Specific - A specific goal has a much greater chance of being accomplished than a general goal. There are too many undefined and gray areas to a general goal. So… to set a specific goal you must answer the six "W" questions. And attack only one small goal at a time so you can actually accomplish it. Then move on to another using the same pattern.

Who: Who is involved? Only me this time.
What: What do I want to accomplish? I want to send hand written “thank you” notes to those that ran the program, those that I worked with and possibly some of the patrons.
Where: Identify a location. Organize my desk area so I can focus on the task at hand.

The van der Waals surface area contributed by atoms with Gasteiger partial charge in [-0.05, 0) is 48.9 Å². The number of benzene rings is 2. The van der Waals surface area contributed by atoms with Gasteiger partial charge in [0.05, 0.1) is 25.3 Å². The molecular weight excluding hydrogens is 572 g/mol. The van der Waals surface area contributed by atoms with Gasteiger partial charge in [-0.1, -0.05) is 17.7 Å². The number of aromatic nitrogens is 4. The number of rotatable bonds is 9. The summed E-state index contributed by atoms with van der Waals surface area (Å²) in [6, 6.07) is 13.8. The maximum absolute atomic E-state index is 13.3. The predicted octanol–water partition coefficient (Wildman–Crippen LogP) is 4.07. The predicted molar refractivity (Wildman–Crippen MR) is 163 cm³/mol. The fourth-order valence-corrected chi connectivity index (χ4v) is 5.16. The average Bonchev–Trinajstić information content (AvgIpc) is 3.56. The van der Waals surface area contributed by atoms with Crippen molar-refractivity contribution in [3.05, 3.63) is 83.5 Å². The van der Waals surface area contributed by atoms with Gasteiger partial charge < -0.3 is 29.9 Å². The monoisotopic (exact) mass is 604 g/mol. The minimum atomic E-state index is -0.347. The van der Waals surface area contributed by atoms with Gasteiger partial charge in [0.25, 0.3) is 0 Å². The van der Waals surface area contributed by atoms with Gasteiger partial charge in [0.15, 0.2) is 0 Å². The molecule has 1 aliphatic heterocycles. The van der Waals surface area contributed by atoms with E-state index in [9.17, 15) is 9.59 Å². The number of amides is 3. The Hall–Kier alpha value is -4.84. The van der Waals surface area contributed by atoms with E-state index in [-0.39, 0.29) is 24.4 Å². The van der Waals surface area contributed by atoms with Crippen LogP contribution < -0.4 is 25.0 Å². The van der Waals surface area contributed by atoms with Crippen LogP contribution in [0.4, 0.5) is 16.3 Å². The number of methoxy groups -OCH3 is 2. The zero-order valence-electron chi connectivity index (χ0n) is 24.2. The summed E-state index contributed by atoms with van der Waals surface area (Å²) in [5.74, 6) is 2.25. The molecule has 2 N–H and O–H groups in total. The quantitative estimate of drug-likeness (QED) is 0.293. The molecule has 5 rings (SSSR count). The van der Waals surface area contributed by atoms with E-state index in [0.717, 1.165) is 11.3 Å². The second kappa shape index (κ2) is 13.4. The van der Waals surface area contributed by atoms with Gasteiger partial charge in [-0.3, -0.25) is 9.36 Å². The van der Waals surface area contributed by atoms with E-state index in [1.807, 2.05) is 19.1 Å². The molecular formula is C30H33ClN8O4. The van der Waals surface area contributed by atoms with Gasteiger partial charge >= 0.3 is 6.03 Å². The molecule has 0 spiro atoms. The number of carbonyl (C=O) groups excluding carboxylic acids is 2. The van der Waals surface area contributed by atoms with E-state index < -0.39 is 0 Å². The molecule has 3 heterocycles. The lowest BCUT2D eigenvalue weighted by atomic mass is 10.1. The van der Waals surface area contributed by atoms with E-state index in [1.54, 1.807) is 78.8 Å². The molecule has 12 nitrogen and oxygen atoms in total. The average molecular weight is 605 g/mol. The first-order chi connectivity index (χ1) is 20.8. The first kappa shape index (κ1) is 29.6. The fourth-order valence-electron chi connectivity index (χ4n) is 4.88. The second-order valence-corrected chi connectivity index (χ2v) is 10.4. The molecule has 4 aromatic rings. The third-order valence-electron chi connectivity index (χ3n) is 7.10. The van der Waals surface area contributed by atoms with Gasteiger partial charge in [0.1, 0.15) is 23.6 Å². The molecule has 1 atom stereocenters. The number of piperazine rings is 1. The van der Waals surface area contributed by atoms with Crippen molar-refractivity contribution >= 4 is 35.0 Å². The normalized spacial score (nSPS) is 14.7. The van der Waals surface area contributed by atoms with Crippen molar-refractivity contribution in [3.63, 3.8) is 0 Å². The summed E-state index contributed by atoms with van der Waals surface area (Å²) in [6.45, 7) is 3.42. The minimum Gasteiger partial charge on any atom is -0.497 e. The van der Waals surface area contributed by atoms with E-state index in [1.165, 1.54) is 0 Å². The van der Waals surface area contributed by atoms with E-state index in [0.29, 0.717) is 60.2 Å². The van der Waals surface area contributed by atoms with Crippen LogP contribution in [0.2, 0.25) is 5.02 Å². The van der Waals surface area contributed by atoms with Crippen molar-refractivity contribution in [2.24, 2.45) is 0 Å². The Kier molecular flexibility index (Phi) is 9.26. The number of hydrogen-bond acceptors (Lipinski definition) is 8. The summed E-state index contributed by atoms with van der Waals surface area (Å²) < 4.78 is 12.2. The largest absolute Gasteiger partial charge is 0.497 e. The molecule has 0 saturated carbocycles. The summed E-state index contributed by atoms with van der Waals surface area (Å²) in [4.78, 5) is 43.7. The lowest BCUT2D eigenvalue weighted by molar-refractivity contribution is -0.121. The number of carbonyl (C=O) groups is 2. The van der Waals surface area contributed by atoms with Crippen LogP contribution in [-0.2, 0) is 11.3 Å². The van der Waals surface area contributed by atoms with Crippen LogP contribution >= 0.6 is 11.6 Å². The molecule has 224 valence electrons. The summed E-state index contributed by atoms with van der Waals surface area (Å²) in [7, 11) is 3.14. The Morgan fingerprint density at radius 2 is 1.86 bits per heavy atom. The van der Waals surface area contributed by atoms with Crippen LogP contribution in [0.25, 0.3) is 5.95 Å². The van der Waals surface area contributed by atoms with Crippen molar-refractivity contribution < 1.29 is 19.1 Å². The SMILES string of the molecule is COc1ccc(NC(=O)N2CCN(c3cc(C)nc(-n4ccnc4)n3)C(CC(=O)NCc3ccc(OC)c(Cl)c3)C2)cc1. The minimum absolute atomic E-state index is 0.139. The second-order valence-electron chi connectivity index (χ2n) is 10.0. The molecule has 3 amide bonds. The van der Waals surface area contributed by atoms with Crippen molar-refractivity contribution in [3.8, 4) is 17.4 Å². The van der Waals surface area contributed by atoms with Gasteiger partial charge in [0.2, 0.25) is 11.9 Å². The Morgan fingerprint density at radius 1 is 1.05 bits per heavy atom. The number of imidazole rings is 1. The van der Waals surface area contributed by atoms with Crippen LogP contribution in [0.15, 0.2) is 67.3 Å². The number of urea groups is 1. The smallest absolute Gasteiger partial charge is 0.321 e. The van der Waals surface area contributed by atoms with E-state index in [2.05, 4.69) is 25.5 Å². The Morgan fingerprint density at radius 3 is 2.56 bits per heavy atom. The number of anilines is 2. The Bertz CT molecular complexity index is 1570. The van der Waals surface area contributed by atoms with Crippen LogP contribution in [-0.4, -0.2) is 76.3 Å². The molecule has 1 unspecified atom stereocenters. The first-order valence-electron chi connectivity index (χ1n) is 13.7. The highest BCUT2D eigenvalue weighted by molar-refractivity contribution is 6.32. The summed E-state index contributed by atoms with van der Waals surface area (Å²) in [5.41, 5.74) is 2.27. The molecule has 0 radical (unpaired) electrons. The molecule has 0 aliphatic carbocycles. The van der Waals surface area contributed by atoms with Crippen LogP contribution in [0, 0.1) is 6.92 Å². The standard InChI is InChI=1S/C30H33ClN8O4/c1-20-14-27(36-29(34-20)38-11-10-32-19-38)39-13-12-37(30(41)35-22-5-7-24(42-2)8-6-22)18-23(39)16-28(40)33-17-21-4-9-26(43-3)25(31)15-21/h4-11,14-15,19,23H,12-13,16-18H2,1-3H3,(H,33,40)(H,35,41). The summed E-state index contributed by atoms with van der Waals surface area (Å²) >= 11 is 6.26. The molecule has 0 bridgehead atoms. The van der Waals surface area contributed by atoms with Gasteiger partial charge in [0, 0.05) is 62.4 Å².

When: Establish a time frame. One week.
Which: Identify requirements and constraints. I have to first buy thank you notes, stamps, get addresses, and decide what needs to be said.
Why: Specific reasons, purpose or benefits of accomplishing the goal. Those that I worked with will know that I appreciated all that they shared with me, and I will feel more professional and know that doing this kind of work will give me confidence in myself because I am doing my job right now.

Measurable - Establish concrete benchmarks for measuring progress toward the attainment of each goal you set. When you measure your progress, you stay on track, reach your target dates, and experience the exhilaration of achievement that spurs you on to continued effort required to reach your next goal.